President Donald Trump is seriouslyconsidering separate trade negotiations with Canada and Mexico buthe doesn't plan to withdraw from the North American Free TradeAgreement (NAFTA), White House economic adviser Larry Kudlowsaid.“His preference now, he asked me to convey this, is toactually negotiate with Mexico and Canada separately,” Kudlow saidTuesday during an interview on Fox News. “I know this is just threecountries but still, you know, oftentimes when you have tocompromise with a whole bunch of countries you get the worst of thedeals.”Kudlow's comments suggest Trump is serious about theposition he staked out Friday, when he floated the idea of pursuingbilateral pacts with the NAFTA partners in response to questionsfrom reporters about the status of negotiations. Canada and Mexicoon Tuesday both repeated their commitment to keeping the 1994 tradeagreement a trilateral accord.Trump doesn't plan to quit NAFTA,Kudlow said on Tuesday, addressing a repeated threat from thepresident to walk away from the deal since talks started inAugust.

'Different Approach'

“The president's not going to leave NAFTA. He's not going towithdraw from NAFTA,” said Kudlow. “He's just going to try adifferent approach. I can't offer timing here, but judging fromwhat he told us yesterday, I think he'd like to start that approachrather quickly.”Negotiators have reached agreement on about nine of30 chapters for an updated NAFTA, and the U.S. had been pushing toget a deal passed in this Congress, which would require anagreement around now. A key Republican senator, John Cornyn, saidon Monday that window is now closed and talks are expected toproceed more slowly going forward.The peso sank to its weakestlevel in more than a year on Tuesday amid concern a trade pact withthe U.S. won't be approved by Congress before 2019.Any of the threecountries can quit NAFTA on six months' notice. No country hasgiven such a warning, and only Trump threatens to. If he gave itand did actually exit, Canada has a pre-existing bilateralarrangement to fall back on, but it would probably require anupdate too.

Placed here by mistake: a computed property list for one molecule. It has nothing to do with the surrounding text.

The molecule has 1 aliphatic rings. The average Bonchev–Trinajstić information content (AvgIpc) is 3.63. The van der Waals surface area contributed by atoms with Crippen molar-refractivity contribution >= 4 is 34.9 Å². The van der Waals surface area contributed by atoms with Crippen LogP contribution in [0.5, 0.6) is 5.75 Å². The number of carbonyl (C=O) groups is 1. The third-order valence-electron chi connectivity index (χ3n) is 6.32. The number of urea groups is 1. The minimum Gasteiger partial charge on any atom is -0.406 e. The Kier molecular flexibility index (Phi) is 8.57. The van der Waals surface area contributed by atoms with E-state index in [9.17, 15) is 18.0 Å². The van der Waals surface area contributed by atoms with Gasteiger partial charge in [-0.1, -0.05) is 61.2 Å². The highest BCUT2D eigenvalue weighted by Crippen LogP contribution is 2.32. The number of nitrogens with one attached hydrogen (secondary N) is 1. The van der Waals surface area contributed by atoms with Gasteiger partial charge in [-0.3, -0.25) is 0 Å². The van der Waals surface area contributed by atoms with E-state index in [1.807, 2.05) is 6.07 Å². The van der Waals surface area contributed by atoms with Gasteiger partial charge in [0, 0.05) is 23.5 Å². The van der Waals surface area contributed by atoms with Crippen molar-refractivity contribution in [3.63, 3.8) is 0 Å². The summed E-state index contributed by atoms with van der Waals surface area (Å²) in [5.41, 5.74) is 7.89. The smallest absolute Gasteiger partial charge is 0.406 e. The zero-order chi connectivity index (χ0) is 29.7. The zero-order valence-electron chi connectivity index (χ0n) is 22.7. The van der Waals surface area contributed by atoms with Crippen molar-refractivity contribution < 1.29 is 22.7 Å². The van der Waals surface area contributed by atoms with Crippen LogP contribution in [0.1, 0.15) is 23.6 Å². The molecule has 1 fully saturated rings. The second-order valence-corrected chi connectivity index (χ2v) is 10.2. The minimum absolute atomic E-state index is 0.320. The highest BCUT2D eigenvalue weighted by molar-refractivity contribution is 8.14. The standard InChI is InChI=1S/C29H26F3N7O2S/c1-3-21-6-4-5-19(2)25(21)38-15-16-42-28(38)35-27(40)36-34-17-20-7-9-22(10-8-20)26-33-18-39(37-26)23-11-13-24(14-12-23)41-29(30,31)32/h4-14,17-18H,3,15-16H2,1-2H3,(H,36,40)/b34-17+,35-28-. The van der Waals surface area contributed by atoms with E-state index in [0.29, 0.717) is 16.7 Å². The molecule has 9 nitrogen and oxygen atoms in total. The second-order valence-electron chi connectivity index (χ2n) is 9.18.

What Happens in 2019

Pushing NAFTA talks into next year—as is likely—may change thedynamic of negotiations. Democrats may take one or both chambers ofCongress from Republicans in November midterms and push backagainst a new trade deal, while Mexicans will elect a new president in July.The current front-runner, Andres Manuel Lopez Obrador, has at timestaken a strong anti-Trump tone and has been a vocal critic ofNAFTA.Lopez Obrador favors updating the treaty with all threenations, his economic adviser Gerardo Esquivel said on Tuesday. “Wewant to have a NAFTA 2.0 not a NAFTA 0.5. That means we want abetter and updated NAFTA,” said Esquivel.Three-way talks to updatethe pact are continuing, a Canadian government official saidTuesday, speaking on condition of anonymity after Kudlow'sremarks.Negotiations over rewriting NAFTA are already largelybilateral, given most meetings typically occur between two nationsat a time, the official said, playing down any significant shiftaway from the current format of talks. The president has regularlyraised the prospect of a bilateral deal so Tuesday's commentsaren't new, the official added.

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